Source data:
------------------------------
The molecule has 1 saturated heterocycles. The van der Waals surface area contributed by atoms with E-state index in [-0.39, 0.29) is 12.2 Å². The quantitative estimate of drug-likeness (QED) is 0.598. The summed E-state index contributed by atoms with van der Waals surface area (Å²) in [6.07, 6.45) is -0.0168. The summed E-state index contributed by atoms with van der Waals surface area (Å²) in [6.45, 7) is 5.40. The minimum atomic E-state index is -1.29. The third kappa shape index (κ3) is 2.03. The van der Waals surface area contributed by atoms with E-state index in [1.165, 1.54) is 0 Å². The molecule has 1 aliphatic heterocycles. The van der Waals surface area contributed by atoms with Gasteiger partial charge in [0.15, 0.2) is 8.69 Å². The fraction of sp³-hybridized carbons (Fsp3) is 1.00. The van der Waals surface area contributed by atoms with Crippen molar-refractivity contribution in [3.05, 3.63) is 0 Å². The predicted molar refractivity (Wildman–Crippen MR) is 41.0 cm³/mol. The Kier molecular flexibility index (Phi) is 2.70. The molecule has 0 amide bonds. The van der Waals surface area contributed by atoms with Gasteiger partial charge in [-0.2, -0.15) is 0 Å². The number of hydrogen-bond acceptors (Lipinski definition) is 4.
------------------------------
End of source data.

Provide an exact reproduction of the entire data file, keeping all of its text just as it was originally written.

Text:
The molecule has 1 saturated heterocycles. The van der Waals surface area contributed by atoms with E-state index in [-0.39, 0.29) is 12.2 Å². The quantitative estimate of drug-likeness (QED) is 0.598. The summed E-state index contributed by atoms with van der Waals surface area (Å²) in [6.07, 6.45) is -0.0168. The summed E-state index contributed by atoms with van der Waals surface area (Å²) in [6.45, 7) is 5.40. The minimum atomic E-state index is -1.29. The third kappa shape index (κ3) is 2.03. The van der Waals surface area contributed by atoms with E-state index in [1.165, 1.54) is 0 Å². The molecule has 1 aliphatic heterocycles. The van der Waals surface area contributed by atoms with Gasteiger partial charge in [0.15, 0.2) is 8.69 Å². The fraction of sp³-hybridized carbons (Fsp3) is 1.00. The van der Waals surface area contributed by atoms with Crippen molar-refractivity contribution in [3.05, 3.63) is 0 Å². The predicted molar refractivity (Wildman–Crippen MR) is 41.0 cm³/mol. The Kier molecular flexibility index (Phi) is 2.70. The molecule has 0 amide bonds. The van der Waals surface area contributed by atoms with Gasteiger partial charge in [-0.2, -0.15) is 0 Å². The number of hydrogen-bond acceptors (Lipinski definition) is 4.